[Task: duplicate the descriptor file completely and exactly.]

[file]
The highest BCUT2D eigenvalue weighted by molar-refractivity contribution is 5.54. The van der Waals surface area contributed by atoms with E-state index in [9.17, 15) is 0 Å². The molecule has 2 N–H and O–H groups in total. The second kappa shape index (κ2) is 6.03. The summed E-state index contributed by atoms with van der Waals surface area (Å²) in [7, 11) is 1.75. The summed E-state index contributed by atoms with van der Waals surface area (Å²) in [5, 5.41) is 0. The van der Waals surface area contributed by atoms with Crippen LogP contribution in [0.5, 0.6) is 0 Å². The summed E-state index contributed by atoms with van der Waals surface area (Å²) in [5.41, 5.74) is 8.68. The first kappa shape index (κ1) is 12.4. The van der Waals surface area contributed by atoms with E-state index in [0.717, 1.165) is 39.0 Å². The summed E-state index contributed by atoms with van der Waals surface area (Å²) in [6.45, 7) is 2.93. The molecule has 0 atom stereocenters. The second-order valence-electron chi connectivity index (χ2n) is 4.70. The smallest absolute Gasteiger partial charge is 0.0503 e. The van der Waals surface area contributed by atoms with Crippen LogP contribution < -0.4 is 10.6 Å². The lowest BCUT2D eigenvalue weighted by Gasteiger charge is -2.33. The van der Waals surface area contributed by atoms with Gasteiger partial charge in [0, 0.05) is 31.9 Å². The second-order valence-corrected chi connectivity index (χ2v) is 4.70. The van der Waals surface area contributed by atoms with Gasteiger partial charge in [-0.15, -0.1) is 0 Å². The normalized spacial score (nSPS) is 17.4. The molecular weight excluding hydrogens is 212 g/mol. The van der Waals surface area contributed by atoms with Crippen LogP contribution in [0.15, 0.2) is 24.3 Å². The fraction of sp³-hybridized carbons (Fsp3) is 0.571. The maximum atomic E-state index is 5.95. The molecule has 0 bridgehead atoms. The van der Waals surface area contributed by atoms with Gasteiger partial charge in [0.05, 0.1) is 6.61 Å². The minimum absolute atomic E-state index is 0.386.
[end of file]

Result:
The highest BCUT2D eigenvalue weighted by molar-refractivity contribution is 5.54. The van der Waals surface area contributed by atoms with E-state index in [9.17, 15) is 0 Å². The molecule has 2 N–H and O–H groups in total. The second kappa shape index (κ2) is 6.03. The summed E-state index contributed by atoms with van der Waals surface area (Å²) in [7, 11) is 1.75. The summed E-state index contributed by atoms with van der Waals surface area (Å²) in [5, 5.41) is 0. The van der Waals surface area contributed by atoms with Crippen LogP contribution in [0.5, 0.6) is 0 Å². The summed E-state index contributed by atoms with van der Waals surface area (Å²) in [5.41, 5.74) is 8.68. The first kappa shape index (κ1) is 12.4. The van der Waals surface area contributed by atoms with E-state index in [0.717, 1.165) is 39.0 Å². The summed E-state index contributed by atoms with van der Waals surface area (Å²) in [6.45, 7) is 2.93. The molecule has 0 atom stereocenters. The second-order valence-electron chi connectivity index (χ2n) is 4.70. The smallest absolute Gasteiger partial charge is 0.0503 e. The van der Waals surface area contributed by atoms with Crippen LogP contribution < -0.4 is 10.6 Å². The lowest BCUT2D eigenvalue weighted by Gasteiger charge is -2.33. The van der Waals surface area contributed by atoms with Gasteiger partial charge in [0, 0.05) is 31.9 Å². The second-order valence-corrected chi connectivity index (χ2v) is 4.70. The van der Waals surface area contributed by atoms with Gasteiger partial charge in [-0.15, -0.1) is 0 Å². The normalized spacial score (nSPS) is 17.4. The molecular weight excluding hydrogens is 212 g/mol. The van der Waals surface area contributed by atoms with Crippen LogP contribution in [0.15, 0.2) is 24.3 Å². The fraction of sp³-hybridized carbons (Fsp3) is 0.571. The maximum atomic E-state index is 5.95. The molecule has 0 bridgehead atoms. The van der Waals surface area contributed by atoms with Gasteiger partial charge in [0.05, 0.1) is 6.61 Å². The minimum absolute atomic E-state index is 0.386.